“There is so much evidence both nationally and internationally showing that healthy food is the fastest growing category in supermarkets," she says. “The demand for our products from both supermarkets nationwide and international distributors just keeps growing."

Looking at the drop in red-meat eating over the last decade in New Zealand, she says she speculates the primary reasoning behind this is health related.

Red meat has been linked to an increased risk in heart disease, while a plant-based diet has many health benefits. A study conducted in Gisborne last year found people who embraced a plant-based diet shed weight, had lower cholesterol and fought type two diabetes better than their meat-eating counterparts.

“A delicious meal or product that also makes you feel good will go a long way to changing people’s minds about what this way of eating can look like,” May says. “I find Kiwis are open to new ideas and keen to try new experiences, it’s one of our best traits.”

However, May says more recently, consumers’ reasons for switching to a more plant-based diet goes beyond their health.

She says environmental issues associated with agriculture have become far more prominent in conversation, leading to consumers altering their lifestyles for the good of the planet.

“A large part of this growth has come from the awareness that the current way of eating and consuming food is significantly contributing to global warming,” she says.

“A meat and dairy based diet is not a particularly efficient or sustainable way to be producing food. We are also seeing big countries such as China engaging in the conversation around reducing meat consumption. It’s a major issue and we can’t ignore it any longer.”

Experts are in agreement that eating meat is resource-intensive, both for the grain and water required to feed the animals, and for the huge amount of greenhouse gasses produced in the process. According to the Worldwatch Institute, livestock production is responsible for up to 51 percent of global greenhouse gas emissions a year (at least 32.6 billion tonnes of carbon dioxide).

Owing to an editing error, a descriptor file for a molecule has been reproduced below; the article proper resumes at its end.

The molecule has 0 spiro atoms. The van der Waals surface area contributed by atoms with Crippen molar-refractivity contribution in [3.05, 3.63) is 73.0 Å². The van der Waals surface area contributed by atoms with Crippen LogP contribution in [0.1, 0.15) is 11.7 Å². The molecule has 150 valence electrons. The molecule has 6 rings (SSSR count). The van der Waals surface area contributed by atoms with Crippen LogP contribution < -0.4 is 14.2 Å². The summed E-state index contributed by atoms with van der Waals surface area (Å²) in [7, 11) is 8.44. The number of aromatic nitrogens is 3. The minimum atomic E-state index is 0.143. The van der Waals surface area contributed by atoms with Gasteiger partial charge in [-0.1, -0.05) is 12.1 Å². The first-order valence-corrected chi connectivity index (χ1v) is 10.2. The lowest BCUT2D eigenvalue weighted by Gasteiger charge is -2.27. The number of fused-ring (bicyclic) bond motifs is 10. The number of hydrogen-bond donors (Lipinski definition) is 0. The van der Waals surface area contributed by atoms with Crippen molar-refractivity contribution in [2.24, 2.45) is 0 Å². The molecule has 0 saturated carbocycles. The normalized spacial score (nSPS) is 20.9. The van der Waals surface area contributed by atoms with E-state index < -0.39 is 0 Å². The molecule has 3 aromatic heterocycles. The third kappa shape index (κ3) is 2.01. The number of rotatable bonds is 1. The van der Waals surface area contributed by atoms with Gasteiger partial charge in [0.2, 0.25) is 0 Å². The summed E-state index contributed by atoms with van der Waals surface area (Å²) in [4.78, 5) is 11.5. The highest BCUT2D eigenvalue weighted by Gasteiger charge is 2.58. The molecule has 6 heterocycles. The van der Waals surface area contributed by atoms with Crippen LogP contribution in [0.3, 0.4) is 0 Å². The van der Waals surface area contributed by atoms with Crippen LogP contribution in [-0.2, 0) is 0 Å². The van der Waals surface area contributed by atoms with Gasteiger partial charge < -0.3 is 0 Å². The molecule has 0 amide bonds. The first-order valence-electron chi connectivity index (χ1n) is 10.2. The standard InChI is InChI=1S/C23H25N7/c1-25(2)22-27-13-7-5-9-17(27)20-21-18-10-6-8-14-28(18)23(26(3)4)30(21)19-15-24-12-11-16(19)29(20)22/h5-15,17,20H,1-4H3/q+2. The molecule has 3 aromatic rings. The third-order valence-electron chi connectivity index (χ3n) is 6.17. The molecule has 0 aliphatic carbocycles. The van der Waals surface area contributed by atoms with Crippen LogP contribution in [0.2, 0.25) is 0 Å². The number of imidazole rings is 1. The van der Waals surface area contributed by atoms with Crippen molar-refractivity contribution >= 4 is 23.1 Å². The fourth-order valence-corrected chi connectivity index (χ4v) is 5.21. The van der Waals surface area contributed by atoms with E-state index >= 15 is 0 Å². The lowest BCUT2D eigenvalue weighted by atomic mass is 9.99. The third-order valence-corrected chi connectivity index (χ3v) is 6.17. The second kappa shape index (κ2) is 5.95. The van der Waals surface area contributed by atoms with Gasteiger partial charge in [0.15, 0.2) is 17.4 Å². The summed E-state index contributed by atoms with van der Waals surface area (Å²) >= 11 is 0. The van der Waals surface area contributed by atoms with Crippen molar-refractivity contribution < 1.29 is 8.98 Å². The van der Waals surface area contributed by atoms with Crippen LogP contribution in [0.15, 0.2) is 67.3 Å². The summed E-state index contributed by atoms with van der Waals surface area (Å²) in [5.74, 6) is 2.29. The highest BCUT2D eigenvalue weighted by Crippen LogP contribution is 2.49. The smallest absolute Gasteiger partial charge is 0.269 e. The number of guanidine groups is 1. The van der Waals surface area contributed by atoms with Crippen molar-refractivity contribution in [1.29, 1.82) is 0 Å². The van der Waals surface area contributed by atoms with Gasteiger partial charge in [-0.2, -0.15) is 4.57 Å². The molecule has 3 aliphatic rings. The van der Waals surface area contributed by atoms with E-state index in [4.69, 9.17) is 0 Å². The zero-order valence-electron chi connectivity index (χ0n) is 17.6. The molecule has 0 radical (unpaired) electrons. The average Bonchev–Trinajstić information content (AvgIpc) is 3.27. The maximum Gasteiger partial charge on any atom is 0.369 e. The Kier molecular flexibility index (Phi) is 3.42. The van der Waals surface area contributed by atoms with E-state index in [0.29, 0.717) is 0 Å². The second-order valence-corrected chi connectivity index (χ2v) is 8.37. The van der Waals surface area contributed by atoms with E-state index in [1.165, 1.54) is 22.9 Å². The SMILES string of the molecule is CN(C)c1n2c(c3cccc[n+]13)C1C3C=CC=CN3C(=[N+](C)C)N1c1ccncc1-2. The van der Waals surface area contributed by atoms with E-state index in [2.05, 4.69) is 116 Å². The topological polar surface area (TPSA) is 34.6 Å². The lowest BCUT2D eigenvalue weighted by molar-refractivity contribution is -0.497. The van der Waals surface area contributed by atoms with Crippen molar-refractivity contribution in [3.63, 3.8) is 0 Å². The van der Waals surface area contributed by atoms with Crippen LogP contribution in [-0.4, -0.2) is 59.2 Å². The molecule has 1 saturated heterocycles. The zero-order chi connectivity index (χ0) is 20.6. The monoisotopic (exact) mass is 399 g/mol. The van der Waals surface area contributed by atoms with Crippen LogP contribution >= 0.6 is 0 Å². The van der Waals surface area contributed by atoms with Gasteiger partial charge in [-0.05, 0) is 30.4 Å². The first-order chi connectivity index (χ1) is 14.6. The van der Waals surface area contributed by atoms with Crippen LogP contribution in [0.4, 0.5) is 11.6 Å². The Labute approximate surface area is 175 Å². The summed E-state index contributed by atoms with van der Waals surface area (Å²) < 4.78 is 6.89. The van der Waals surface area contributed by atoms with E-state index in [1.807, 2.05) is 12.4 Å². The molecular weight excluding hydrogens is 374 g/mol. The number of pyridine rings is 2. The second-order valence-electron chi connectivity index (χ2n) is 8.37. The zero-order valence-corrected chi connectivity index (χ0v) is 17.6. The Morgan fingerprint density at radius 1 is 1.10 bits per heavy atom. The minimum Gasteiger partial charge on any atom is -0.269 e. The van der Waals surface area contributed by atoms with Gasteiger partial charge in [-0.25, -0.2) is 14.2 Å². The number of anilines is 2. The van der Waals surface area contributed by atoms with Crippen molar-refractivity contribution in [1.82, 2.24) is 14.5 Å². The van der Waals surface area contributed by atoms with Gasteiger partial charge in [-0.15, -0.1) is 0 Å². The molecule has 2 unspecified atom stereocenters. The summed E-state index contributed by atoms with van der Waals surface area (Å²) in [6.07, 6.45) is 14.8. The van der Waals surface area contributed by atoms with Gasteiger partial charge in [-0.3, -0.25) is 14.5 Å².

If meat eating continues at the current rate, scientists have predicted greenhouse gas emissions will continue to soar by 80 percent by 2050.

But many cite a plant-based diet as the silver lining in an otherwise dire situation. In an article by the Guardian last year titled ‘The seven megatrends that could beat global warming’, plant-based alternatives to meat clocked in at number one for being the trend that could make the most difference. May echoes this.

“If we all work together to reduce our reliance on animal-based products, it can have a significant impact on the environment and our health,” she says.

“If we [New Zealanders] embrace being leaders in the space, this will have a positive impact on our economy as well. Plant-based eating is the future of food. And Little Bird is at the centre of it in New Zealand, making sure the products being made are truly healthy, created from high quality, organic ingredients, taste incredible and are processed and packaged in a sustainable way. We want to keep New Zealand’s organic food sector honest as it hits the radar of big food companies out to capitalise on this growing industry.”

She says the Little Bird Organics PledgeMe campaign this week is a call to action for people who believe in healthy, organic food being the future, as anyone who invests will be part of New Zealand’s diversifying food economy, shifting the focus away from our reliance on dairy and farming and into sustainable, plant-based food.

The PledgeMe campaign starts Thursday. Find out more information about it here.